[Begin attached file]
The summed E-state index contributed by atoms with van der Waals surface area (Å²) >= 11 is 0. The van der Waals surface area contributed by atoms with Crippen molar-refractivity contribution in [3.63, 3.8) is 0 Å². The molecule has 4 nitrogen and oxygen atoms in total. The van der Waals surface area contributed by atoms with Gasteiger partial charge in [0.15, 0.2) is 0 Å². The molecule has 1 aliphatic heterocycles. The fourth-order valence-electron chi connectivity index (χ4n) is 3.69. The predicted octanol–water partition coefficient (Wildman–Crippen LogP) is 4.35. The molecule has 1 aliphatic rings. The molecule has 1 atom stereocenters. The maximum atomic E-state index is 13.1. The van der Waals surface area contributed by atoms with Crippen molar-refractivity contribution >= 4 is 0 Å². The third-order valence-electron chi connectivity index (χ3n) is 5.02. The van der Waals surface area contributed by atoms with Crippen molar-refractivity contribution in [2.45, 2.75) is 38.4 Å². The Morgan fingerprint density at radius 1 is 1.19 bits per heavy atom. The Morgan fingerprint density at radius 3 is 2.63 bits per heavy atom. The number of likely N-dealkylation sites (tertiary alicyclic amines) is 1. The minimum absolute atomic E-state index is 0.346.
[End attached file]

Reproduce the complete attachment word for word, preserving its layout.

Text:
The summed E-state index contributed by atoms with van der Waals surface area (Å²) >= 11 is 0. The van der Waals surface area contributed by atoms with Crippen molar-refractivity contribution in [3.63, 3.8) is 0 Å². The molecule has 4 nitrogen and oxygen atoms in total. The van der Waals surface area contributed by atoms with Gasteiger partial charge in [0.15, 0.2) is 0 Å². The molecule has 1 aliphatic heterocycles. The fourth-order valence-electron chi connectivity index (χ4n) is 3.69. The predicted octanol–water partition coefficient (Wildman–Crippen LogP) is 4.35. The molecule has 1 aliphatic rings. The molecule has 1 atom stereocenters. The maximum atomic E-state index is 13.1. The van der Waals surface area contributed by atoms with Crippen molar-refractivity contribution >= 4 is 0 Å². The third-order valence-electron chi connectivity index (χ3n) is 5.02. The van der Waals surface area contributed by atoms with Crippen molar-refractivity contribution in [2.45, 2.75) is 38.4 Å². The Morgan fingerprint density at radius 1 is 1.19 bits per heavy atom. The Morgan fingerprint density at radius 3 is 2.63 bits per heavy atom. The number of likely N-dealkylation sites (tertiary alicyclic amines) is 1. The minimum absolute atomic E-state index is 0.346.